The following article was published by Reidar Visser, an historian of Iraq educated at the University of Oxford. It is reproduced here with the author’s permission. Any opinions expressed are those of the author, and do not necessarily reflect the views of Iraq Business News.
Today, what remains of the pan-Shiite National Alliance formally presented Haider al-Abadi [Haydar al-Abbadi] of the Daawa party as their PM candidate. Abbadi will be charged by President Fuad Masum to replace the current PM, Nuri al-Maliki.
The political realities behind this move can be summarized as follows. For some weeks, pressure has been building inside Maliki’s State of Law coalition to have him changed. Finally today, factions led by Haydar al-Abbadi of the Daawa and Hussein al-Shahristani, the current deputy PM, broke with Maliki to nominate Abbadi for PM.
Early reports suggests 38 Daawa MPs and 12 members of the Shahristani bloc abandoned Maliki, leaving him with the backing of only around 45 members of the original 95-member State of Law bloc. It is worth noting that the traditionally pro-Iranian Badr organization has not been enumerated among the 128 or so supporters of Abbadi.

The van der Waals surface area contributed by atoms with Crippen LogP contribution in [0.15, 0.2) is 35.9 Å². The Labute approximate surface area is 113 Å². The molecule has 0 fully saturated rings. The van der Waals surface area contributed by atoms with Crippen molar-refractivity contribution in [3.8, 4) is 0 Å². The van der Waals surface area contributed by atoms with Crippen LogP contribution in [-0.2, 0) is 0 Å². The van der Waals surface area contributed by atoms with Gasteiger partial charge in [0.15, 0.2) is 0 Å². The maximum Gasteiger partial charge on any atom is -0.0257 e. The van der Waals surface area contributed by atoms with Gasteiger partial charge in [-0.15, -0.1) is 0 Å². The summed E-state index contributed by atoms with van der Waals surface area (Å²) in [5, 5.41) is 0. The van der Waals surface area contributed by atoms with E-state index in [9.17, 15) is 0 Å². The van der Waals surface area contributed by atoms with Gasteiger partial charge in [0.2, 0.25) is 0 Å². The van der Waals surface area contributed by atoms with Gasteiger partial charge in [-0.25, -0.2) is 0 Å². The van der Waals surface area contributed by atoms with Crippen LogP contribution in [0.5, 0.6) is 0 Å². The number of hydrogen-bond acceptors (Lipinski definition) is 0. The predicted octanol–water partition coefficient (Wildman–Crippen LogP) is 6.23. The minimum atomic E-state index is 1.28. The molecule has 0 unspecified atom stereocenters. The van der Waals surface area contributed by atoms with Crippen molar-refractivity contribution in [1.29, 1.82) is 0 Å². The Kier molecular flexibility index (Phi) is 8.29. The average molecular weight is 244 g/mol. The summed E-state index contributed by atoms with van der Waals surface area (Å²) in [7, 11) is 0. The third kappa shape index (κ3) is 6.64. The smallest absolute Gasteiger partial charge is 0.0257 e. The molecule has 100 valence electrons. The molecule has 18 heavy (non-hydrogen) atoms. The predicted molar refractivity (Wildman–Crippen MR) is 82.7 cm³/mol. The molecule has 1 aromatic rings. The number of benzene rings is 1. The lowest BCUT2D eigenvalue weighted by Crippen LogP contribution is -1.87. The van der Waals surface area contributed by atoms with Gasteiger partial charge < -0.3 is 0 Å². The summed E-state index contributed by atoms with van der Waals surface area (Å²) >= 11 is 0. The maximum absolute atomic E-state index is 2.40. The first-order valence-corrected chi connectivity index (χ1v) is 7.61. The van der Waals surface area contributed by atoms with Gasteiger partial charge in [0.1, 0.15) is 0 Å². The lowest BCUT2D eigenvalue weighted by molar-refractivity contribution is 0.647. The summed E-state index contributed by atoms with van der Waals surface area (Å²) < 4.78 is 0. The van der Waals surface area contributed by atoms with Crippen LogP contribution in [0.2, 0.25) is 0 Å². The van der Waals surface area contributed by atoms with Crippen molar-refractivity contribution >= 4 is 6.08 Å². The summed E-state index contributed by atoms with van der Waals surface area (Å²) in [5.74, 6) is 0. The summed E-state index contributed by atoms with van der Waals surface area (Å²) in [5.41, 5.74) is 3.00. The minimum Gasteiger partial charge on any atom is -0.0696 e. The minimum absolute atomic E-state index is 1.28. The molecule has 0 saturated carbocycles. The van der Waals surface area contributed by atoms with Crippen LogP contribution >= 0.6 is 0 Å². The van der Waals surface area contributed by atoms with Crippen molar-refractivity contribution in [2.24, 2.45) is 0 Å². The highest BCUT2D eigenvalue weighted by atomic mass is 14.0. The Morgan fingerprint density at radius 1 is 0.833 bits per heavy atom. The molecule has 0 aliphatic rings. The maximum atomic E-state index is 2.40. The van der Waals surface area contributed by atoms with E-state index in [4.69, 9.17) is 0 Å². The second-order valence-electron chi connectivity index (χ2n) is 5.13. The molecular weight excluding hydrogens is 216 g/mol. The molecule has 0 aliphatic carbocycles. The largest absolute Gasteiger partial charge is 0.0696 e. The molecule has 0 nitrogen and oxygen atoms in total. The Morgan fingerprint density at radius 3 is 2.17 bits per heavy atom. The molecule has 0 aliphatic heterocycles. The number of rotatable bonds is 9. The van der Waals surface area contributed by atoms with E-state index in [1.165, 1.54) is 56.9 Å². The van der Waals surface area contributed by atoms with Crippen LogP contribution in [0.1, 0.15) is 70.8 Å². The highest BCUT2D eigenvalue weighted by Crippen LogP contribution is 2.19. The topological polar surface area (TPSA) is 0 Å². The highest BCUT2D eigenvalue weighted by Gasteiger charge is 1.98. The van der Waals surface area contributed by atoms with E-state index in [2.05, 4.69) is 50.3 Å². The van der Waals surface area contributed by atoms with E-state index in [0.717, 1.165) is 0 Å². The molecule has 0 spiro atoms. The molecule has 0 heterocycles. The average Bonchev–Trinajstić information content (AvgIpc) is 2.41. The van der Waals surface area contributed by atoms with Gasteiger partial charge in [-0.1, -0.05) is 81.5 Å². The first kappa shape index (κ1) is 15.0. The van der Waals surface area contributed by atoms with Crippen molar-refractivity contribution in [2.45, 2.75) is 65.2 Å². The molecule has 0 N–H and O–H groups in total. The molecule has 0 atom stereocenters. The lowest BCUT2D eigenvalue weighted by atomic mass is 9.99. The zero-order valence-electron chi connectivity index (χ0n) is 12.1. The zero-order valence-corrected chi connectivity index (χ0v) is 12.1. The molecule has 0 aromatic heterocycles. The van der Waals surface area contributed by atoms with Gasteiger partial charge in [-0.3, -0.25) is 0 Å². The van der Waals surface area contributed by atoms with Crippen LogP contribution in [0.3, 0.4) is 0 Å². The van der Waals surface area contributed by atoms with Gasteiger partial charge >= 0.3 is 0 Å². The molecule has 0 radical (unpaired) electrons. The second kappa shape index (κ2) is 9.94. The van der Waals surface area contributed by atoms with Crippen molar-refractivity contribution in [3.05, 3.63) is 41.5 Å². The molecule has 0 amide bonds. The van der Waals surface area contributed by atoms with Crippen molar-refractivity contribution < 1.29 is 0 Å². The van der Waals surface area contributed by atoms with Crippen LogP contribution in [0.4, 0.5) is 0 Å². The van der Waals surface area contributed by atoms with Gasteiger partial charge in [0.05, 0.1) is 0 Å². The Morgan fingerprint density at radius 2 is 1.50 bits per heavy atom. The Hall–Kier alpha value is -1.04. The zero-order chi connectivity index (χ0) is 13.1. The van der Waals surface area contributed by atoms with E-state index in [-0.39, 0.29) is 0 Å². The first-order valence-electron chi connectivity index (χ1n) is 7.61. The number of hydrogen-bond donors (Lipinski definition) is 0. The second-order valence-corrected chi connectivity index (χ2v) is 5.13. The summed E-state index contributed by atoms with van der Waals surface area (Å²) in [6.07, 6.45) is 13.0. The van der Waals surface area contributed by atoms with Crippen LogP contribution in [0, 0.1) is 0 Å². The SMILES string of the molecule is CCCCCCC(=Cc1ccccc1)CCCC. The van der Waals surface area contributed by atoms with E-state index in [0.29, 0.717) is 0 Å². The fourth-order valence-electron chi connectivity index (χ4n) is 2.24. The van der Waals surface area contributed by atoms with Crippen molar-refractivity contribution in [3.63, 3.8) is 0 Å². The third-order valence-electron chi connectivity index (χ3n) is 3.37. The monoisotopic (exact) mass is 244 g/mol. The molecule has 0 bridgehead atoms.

Constitutionally and legally, today’s developments also clear the air. Until yesterday, Maliki could plausibly plead the case that the president should have charged him with forming the government before the official deadline expired. However, today’s action by the Shiite alliance showed that Maliki’s claim to represent the largest bloc no longer has any basis, because State of Law has disintegrated.
The focus on the first session of parliament in the ruling of the federal supreme court from 2010 has now been superseded by events, and in any case was not based on the Iraqi constitution itself. It only reflected the opinion of the court. Accordingly, Maliki’s promise to bring the case before the Iraqi federal supreme court will be of academic interest only. Any attempt by him to challenge the nomination through other means than the court will be profoundly anti-democratic.
Haydar al-Abbadi is a former finance minister who is well liked by groups outside the Daawa and State of Law, who elected him as deputy speaker for the new parliament earlier. He will now have 30 days to present his cabinet for approval by the Iraqi parliament with an absolute majority.